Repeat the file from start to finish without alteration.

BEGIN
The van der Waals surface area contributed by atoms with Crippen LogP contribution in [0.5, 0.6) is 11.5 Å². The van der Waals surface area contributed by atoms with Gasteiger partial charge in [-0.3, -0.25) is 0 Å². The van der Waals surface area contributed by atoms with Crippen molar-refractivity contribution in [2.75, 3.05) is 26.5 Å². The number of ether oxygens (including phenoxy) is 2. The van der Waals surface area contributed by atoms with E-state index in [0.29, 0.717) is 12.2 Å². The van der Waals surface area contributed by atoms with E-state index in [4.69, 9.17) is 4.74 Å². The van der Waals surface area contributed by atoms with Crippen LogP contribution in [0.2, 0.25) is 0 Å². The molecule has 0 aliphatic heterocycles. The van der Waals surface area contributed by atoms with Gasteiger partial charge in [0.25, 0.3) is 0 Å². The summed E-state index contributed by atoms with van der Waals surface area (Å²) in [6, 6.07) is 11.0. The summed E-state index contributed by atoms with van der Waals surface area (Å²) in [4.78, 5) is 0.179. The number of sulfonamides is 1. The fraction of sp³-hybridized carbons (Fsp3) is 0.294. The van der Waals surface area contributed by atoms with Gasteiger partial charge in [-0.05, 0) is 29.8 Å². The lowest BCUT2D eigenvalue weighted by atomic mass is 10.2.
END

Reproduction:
The van der Waals surface area contributed by atoms with Crippen LogP contribution in [0.5, 0.6) is 11.5 Å². The van der Waals surface area contributed by atoms with Gasteiger partial charge in [-0.3, -0.25) is 0 Å². The van der Waals surface area contributed by atoms with Crippen molar-refractivity contribution in [2.75, 3.05) is 26.5 Å². The number of ether oxygens (including phenoxy) is 2. The van der Waals surface area contributed by atoms with E-state index in [0.29, 0.717) is 12.2 Å². The van der Waals surface area contributed by atoms with E-state index in [4.69, 9.17) is 4.74 Å². The van der Waals surface area contributed by atoms with Crippen LogP contribution in [0.2, 0.25) is 0 Å². The molecule has 0 aliphatic heterocycles. The van der Waals surface area contributed by atoms with Gasteiger partial charge in [0.25, 0.3) is 0 Å². The summed E-state index contributed by atoms with van der Waals surface area (Å²) in [6, 6.07) is 11.0. The summed E-state index contributed by atoms with van der Waals surface area (Å²) in [4.78, 5) is 0.179. The number of sulfonamides is 1. The fraction of sp³-hybridized carbons (Fsp3) is 0.294. The van der Waals surface area contributed by atoms with Gasteiger partial charge in [-0.05, 0) is 29.8 Å². The lowest BCUT2D eigenvalue weighted by atomic mass is 10.2.